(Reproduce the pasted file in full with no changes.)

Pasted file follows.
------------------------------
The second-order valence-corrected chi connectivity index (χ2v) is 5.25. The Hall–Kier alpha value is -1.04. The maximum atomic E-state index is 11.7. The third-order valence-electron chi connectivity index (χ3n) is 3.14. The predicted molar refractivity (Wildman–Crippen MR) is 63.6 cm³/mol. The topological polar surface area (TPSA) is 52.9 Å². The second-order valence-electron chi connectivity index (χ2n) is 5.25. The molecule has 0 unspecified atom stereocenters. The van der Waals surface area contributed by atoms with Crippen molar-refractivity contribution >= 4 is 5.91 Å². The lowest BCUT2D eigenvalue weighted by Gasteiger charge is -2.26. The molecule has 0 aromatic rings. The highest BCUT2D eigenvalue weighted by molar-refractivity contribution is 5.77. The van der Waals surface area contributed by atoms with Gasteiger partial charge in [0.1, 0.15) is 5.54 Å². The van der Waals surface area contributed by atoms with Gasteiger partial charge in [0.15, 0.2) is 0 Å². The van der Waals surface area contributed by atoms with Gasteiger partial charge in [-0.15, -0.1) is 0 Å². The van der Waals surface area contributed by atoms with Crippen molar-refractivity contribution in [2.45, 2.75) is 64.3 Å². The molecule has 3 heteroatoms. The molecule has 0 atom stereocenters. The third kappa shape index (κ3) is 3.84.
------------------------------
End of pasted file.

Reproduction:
The second-order valence-corrected chi connectivity index (χ2v) is 5.25. The Hall–Kier alpha value is -1.04. The maximum atomic E-state index is 11.7. The third-order valence-electron chi connectivity index (χ3n) is 3.14. The predicted molar refractivity (Wildman–Crippen MR) is 63.6 cm³/mol. The topological polar surface area (TPSA) is 52.9 Å². The second-order valence-electron chi connectivity index (χ2n) is 5.25. The molecule has 0 unspecified atom stereocenters. The van der Waals surface area contributed by atoms with Crippen molar-refractivity contribution >= 4 is 5.91 Å². The lowest BCUT2D eigenvalue weighted by Gasteiger charge is -2.26. The molecule has 0 aromatic rings. The highest BCUT2D eigenvalue weighted by molar-refractivity contribution is 5.77. The van der Waals surface area contributed by atoms with Gasteiger partial charge in [0.1, 0.15) is 5.54 Å². The van der Waals surface area contributed by atoms with Gasteiger partial charge in [0.15, 0.2) is 0 Å². The van der Waals surface area contributed by atoms with Gasteiger partial charge in [-0.15, -0.1) is 0 Å². The van der Waals surface area contributed by atoms with Crippen molar-refractivity contribution in [2.45, 2.75) is 64.3 Å². The molecule has 3 heteroatoms. The molecule has 0 atom stereocenters. The third kappa shape index (κ3) is 3.84.